# P

```LECTURE 3
Models based on conditional
probabilities
• 3 tosses of a biased coin:
P(H) = p, P(T ) = 1 − p
• Review
• Independence of two events
• Independence of a collection of events
p
assuming P(B ) &gt; 0
HHT
p
HTH
1- p
HTT
p
THH
p
1- p
THT
p
TTH
1- p
TTT
1- p
P(A ∩ B) = P(B) &middot; P(A | B) = P(A) &middot; P(B | A)
• Total probability theorem:
P(T HT ) =
P(B ) = P(A)P(B | A) + P(Ac)P(B | Ac)
• Bayes rule:
P(Ai)P(B | Ai)
P(Ai | B) =
P(B)
P(first toss is H | 1 head) =
Independence of two events
Conditioning may affect independence
P(B | A) = P(B)
• Conditional independence, given C,
is defined as independence
under probability law P( &middot; | C)
– “occurrence of A
provides no information
• Assume A and B are independent
• Recall that P(A ∩ B) = P(A) &middot; P(B | A)
• Defn:
1- p
1- p
1- p
• Multiplication rule:
• “Defn:”
HHH
p
Review
P(A ∩ B)
P(A | B) =
,
P(B)
p
P(A ∩ B) = P(A) &middot; P(B)
C
A
• Symmetric with respect to A and B
B
– applies even if P(A) = 0
– implies P(A | B) = P(A)
• If we are told that C occurred,
are A and B independent?
1
Conditioning may affect independence
Independence of a collection of events
• Two unfair coins, A and B:
P(H | coin A) = 0.9, P(H | coin B) = 0.1
choose either coin with equal probability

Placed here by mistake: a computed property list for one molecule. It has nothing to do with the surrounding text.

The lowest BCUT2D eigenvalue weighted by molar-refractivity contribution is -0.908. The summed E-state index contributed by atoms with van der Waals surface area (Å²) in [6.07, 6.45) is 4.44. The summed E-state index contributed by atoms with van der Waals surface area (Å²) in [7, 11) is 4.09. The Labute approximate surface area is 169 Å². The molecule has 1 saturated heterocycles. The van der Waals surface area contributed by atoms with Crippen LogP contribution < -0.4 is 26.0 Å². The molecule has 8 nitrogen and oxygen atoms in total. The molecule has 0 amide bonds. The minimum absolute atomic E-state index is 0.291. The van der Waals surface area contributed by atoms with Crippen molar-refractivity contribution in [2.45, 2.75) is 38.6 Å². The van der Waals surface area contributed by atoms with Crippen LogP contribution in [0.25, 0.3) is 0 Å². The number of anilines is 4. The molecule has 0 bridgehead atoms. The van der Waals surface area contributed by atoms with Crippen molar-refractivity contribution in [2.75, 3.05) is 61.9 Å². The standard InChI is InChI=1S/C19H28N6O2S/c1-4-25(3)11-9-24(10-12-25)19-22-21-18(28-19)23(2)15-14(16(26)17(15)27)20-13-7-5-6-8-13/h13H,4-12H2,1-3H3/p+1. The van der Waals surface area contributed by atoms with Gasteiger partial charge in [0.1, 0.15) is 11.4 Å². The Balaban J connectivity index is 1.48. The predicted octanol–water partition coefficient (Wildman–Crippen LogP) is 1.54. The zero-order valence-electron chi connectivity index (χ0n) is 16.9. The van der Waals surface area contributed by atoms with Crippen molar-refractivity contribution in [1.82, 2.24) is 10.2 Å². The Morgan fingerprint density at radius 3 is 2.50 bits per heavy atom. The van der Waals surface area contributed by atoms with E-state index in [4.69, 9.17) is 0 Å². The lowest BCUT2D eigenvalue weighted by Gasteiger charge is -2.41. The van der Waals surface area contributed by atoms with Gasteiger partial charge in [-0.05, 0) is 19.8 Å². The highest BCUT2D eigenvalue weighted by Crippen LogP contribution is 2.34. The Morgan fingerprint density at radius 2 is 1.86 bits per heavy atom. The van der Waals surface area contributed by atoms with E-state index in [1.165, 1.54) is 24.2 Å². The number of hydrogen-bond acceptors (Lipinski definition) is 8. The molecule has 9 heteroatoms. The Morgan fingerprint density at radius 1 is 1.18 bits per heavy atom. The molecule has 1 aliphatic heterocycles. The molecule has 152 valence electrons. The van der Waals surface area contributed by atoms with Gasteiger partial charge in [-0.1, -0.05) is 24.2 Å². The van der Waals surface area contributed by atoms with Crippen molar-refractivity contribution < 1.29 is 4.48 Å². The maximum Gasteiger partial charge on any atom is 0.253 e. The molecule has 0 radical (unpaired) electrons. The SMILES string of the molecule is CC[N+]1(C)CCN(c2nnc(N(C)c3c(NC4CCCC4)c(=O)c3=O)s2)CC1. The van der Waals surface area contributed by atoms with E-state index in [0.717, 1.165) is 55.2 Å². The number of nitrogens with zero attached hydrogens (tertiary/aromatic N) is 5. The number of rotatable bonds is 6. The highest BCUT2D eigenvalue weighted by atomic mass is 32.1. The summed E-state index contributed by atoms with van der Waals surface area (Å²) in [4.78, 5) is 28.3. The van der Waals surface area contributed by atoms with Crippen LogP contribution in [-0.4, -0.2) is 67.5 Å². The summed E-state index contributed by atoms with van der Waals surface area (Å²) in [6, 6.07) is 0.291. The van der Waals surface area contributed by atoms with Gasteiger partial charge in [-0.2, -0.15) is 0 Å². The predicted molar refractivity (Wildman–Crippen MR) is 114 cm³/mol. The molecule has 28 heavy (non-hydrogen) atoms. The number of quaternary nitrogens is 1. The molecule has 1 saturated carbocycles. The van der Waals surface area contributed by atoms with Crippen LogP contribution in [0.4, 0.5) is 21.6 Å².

• Intuitive definition:
Information on some of the events tells
us nothing about probabilities related to
the remaining events
0.9
0.1
0.9
– E.g.:
Coin A
P(A1 ∩ (Ac2 ∪ A3) | A5∩Ac6) = P(A1 ∩ (Ac2 ∪ A3))
0.9
0.5
0.1
0.1
• Mathematical definition:
Events A1, A2, . . . , An
are called independent if:
0.1
0.5
0.1
0.9
Coin B
0.1
P(Ai∩Aj ∩&middot; &middot; &middot;∩Aq ) = P(Ai)P(Aj ) &middot; &middot; &middot; P(Aq )
0.9
for any distinct indices i, j, . . . , q,
(chosen from {1, . . . , n})
0.9
• Once we know it is coin A, are tosses
independent?
• If we do not know which coin it is, are
tosses independent?
– Compare:
P(toss 11 = H)
P(toss 11 = H | first 10 tosses are heads)
Independence vs. pairwise
independence
The king’s sibling
• The king comes from a family of two
children. What is the probability that
his sibling is female?
• Two independent fair coin tosses
– A: First toss is H
– B: Second toss is H
– P(A) = P(B) = 1/2
HH
HT
TH
TT
– C: First and second toss give same
result
– P(C) =
– P(C ∩ A) =
– P(A ∩ B ∩ C) =
– P(C | A ∩ B) =
• Pairwise independence does not
imply independence
2
MIT OpenCourseWare
http://ocw.mit.edu
6.041 / 6.431 Probabilistic Systems Analysis and Applied Probability
Fall 2010